This week is Children’s Mental Health Week. In this blog, chief executive of Place2Be, Catherine Roche, explains why supporting the mental health and wellbeing of children and young people has never been more important.
It’s nearly a year since my last blog, in April 2020. Back in those early days of the pandemic, we were already aware of the impact it was having on the mental health and wellbeing of many children and young people.
The latest data from NHS digital shows a notable increase in the prevalence of mental health issues among children. One in six children now have a probable mental disorder, that’s around five children in every classroom. This is certainly reflected in the increasing levels of anxiety and emotional worry Place2Be is seeing in the children and families we support across the UK. In secondary schools we are seeing an increase in high threshold safeguarding concerns such as self-harm and suicide ideation. Our drop-in service in primary schools reports a greater proportion of children discussing the impact of media coverage, bereavement and loss, family issues, and their community.
It’s Children’s Mental Health Week, an event created by Place2Be to bring the mental health and wellbeing of children to the nation’s attention. Never has this been more important than in 2021. In truth, we don’t yet know what the long-term impact of the pandemic will be. Dr Adrian James, President of the Royal College of Psychiatrists, has written that COVID-19 poses the 'greatest threat to mental health since the second world war'. The Centre for Mental Health predicts an additional 500,000 children under 18 will require mental health support and care due to the impact of the coronavirus crisis.
Now, and in the aftermath of the pandemic, it really is more important than ever that we use this opportunity to deliver the change in our national system, that is required to support the wellbeing of future generations. But how can we best do this? Here are some thoughts, based on Place2Be’s experience of supporting young people's emotional wellbeing over the past 25 years.
A whole school approach
Schools are places for learning in the fullest sense and are at the very heart of communities. They are places to support and enable a child to grow and develop. They are places to promote wellbeing, and for some children, they are a refuge. School is a natural and accessible place where you ask questions, test out ideas, without stigma, and can take advice and support from a trusted professional. If this space is opened up to provide mental health support in an easy and accessible way for children, we know they’ll use it. On average a third of all pupils refer themselves to our drop-in mental health service in any one year, developing a solution-focused approach and resilience along with their peers from an early age. Like the eight-year-old girl who told us: "Place2Be has helped me so much. I am more sure of myself and I have lots of friends now and I am so much happier."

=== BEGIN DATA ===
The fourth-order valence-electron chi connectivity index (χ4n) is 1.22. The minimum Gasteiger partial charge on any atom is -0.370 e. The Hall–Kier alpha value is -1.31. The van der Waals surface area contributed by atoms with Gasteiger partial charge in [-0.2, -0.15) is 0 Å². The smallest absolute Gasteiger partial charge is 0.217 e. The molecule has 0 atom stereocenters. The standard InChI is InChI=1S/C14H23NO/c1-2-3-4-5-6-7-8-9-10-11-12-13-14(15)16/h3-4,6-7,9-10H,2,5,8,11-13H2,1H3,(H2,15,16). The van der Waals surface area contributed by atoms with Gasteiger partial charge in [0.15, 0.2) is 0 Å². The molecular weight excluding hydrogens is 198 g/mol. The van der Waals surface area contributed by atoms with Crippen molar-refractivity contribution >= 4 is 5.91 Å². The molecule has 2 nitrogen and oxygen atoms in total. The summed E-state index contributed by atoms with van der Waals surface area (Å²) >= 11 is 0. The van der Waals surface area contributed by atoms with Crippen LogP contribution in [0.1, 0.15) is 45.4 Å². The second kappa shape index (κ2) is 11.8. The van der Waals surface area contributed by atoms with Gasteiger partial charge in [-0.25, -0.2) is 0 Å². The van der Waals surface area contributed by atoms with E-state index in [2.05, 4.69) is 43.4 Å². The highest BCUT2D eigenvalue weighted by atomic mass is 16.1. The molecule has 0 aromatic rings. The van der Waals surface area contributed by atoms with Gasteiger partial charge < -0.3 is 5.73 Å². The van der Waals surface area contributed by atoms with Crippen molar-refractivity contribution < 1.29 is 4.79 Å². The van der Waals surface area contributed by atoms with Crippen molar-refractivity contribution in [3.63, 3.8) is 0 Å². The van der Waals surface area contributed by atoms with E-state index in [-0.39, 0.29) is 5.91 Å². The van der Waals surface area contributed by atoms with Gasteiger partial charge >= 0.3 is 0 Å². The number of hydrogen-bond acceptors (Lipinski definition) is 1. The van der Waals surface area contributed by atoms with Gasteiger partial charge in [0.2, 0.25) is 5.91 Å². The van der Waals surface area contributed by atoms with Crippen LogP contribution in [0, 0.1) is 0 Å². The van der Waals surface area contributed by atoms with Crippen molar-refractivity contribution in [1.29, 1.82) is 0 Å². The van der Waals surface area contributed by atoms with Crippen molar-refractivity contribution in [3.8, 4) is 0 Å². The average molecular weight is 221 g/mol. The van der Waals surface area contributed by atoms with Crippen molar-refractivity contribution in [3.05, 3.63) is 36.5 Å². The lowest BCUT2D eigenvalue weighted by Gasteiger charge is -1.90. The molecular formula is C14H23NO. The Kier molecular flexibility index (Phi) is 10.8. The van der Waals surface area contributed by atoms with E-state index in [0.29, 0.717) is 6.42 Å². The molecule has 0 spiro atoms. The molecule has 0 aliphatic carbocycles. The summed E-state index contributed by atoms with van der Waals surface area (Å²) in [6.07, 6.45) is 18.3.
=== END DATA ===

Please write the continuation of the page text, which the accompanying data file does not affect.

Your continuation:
Embedding mental health support in a school means creating an environment where adults look beyond behaviour to understand what a child is communicating. It involves building the ‘emotional literacy’ and attunement of the whole school community – from teaching and non-teaching staff to parents/carers as well as the school leadership. A child’s mental health is often affected by that of the adults around them. That’s why it’s so important for the whole school community to be mentally healthy and for everyone to understand their role.
Importance of intervening early
We know that half of adults with lifetime mental health problems first experience symptoms by the age of 14. So, intervening early and, in many cases, preventing the escalation of mental health concerns is vital. Eighty-one per cent of children with severe difficulties show an improvement in mental health, after 1:1 counselling with Place2Be. These outcomes are consistent year on year. It’s for this reason we firmly believe in the value of early intervention as part of a whole system, addressing issues before they escalate. However, this cannot be done in isolation, and access is required to more specialist support such as CAMHS where a child or young person needs this.
Joining up the systems
We need to see health and education systems continuing to make progress to work more closely together. School leaders and local NHS leaders can unite around making children’s mental health a priority in their schools and local areas.
The Mental Health Support Teams are being rolled out in England as part of the implementation of the Transforming Children’s Mental Health green paper. The teams have the opportunity to collaborate with voluntary and community sector organisations who have experience and understanding of the needs of local and diverse communities, often through partnerships established over many years. While it can sometimes seem challenging to engage with a disparate and unwieldy sector, the prize for us all to achieve is so great. It is worthwhile grappling with our systems along with the opportunity to innovate, leveraging the power, cost-effectiveness and reach of digital and together with the voice of our users, to transform the services we collectively provide for children and young people in our local communities.
The Spending Review in 2020 pledged an extra £500 million for NHS England for mental health services. We are yet to see whether any of this funding will go towards early intervention work in schools. Going forward, we should be aspiring to a whole school approach to mental health, for every school in the country. The next generation deserves to have good mental health, to give our children and young people the best start in life.